By Carol McClain: @carol_mcclain
We invited friends over to the house at the last minute. I looked over my home and knew I only had time for what I called "lies and deceptions." I had to clean, but a real cleaning wouldn't happen. The fake one would have to do.
I ran a dust rag over the furniture. Vacuumed fast. Shoved dirty pans in the oven. Closed the door to my study. I was set.
Of course, my house wasn't clean, but my image was.
If my friends opened the closed door, if they checked the oven or looked in a cabinet, they'd find how truly awful I was.
Sort of like sin in our lives.
We confess to God but hide our weakness from our peers. If they really knew our neurosis--like sitting up all night knowing the little lump on our calf was not from hitting the end table, but a ravenous cancer--they'd think us mentally deranged, lacking faith. Maybe we're hiding our disinterest in worship or of Bible study in fear they'd think we're not spiritual. Perhaps our bursts of anger would make them question our character.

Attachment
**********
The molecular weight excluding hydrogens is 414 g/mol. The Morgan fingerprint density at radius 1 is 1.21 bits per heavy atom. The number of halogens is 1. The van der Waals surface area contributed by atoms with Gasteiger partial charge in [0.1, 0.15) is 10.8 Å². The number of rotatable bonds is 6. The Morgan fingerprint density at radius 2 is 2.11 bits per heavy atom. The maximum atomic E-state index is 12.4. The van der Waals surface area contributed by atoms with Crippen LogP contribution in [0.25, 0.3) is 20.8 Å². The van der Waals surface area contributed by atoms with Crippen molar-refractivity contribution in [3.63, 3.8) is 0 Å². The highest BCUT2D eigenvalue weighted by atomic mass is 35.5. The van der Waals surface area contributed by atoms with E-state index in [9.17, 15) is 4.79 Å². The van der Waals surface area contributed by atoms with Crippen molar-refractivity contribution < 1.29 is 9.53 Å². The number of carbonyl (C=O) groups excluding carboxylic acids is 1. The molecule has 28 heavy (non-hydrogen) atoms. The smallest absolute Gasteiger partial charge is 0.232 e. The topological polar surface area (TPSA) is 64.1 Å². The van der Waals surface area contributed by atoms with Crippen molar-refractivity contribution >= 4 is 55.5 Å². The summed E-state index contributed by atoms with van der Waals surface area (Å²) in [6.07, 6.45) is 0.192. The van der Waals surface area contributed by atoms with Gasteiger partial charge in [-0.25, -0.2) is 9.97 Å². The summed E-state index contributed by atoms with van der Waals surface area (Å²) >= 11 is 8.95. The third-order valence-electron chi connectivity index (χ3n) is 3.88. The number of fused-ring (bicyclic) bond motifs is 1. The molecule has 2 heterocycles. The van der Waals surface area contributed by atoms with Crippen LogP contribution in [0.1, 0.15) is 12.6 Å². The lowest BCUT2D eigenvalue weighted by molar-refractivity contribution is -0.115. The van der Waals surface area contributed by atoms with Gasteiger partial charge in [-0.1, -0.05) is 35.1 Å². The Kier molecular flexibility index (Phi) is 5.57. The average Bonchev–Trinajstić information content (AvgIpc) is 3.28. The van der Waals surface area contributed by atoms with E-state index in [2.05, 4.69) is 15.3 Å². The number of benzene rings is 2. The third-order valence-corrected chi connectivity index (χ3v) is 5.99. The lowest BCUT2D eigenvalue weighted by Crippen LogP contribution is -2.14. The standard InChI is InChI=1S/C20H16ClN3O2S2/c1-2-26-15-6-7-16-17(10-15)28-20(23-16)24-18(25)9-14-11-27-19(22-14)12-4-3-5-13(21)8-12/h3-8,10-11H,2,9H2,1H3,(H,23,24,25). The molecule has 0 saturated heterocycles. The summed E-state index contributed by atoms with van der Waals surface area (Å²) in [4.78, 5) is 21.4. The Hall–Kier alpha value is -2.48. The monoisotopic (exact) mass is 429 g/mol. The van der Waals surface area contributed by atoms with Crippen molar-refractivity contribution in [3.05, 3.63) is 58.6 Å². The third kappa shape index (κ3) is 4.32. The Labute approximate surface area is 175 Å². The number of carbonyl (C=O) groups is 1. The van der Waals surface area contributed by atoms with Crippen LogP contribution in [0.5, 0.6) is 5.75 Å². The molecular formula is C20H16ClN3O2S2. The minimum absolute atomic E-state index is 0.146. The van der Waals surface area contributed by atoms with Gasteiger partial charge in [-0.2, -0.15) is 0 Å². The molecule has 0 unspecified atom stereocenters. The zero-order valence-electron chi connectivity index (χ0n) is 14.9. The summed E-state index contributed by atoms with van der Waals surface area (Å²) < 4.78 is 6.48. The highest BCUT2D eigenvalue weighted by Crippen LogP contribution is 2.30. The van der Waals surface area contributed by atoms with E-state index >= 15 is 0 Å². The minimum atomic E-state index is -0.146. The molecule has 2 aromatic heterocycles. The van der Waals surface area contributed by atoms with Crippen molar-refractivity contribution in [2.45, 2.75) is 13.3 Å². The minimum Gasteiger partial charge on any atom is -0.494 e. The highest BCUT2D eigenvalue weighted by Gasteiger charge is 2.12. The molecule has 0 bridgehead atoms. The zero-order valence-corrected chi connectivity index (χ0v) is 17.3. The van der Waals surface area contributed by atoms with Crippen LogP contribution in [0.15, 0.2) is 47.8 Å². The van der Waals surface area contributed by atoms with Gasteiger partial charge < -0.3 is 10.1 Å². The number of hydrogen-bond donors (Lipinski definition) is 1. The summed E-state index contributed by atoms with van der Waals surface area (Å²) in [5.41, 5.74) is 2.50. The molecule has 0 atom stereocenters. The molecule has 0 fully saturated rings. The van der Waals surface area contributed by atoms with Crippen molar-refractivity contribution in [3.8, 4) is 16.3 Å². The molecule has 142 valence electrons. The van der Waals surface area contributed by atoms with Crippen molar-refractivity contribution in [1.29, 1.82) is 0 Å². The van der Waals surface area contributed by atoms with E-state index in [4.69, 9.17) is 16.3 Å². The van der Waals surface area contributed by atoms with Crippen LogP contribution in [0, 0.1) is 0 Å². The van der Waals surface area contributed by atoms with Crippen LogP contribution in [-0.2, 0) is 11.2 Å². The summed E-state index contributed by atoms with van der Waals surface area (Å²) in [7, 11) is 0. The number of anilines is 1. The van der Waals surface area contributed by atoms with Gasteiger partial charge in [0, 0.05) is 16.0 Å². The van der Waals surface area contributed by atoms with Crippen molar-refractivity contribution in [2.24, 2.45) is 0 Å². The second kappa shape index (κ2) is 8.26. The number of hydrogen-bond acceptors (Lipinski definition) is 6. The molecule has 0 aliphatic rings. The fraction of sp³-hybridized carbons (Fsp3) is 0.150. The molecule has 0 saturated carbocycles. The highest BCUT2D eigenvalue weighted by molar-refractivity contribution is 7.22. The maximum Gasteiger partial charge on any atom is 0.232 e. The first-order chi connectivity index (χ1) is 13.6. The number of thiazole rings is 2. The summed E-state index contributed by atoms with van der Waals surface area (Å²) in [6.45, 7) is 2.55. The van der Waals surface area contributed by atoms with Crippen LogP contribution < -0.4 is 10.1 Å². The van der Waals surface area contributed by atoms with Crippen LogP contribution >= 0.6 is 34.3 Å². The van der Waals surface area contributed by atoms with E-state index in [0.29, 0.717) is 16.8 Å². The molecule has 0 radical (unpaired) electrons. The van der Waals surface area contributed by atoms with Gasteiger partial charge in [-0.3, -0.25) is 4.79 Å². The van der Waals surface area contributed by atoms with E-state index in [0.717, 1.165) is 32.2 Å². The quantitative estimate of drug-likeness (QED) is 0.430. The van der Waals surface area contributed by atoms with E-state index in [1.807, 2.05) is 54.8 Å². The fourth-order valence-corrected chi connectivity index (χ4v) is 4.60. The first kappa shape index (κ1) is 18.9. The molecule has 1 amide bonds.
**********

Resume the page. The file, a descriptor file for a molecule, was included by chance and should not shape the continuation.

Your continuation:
Hiding sin from trusted peers enslaves us to our image. It justifies our self-hatred or depression or loathing of others as we project our sin onto them.
Repentance must be two-directional:
- We must confess to God, first and foremost. Implied in this is the fact we've acknowledged the sin to ourselves. 1 John 1:9 says if we confess our sins, He will forgive us. Therefore, we know we are clean. Still, guilt cloys. We need to get rid of its stench.
- We must confess to others. This doesn't mean we tell any old person even if that person is a devout believer. I made the mistake of confessing a boredom with my Bible reading to a Bible study group. Within days, I received a nasty letter from one member questioning my salvation. It did nothing for my self-esteem. However, we all have, or should work to have, a trusted friend or spouse or family member with whom we can confide. We should belong to a church with a loving pastor.
- They can give us insight to the reason for our guilt.
- Their continued love reassures us we're treasured just as we are.
- We discover our perfect compatriots are as sullied as us.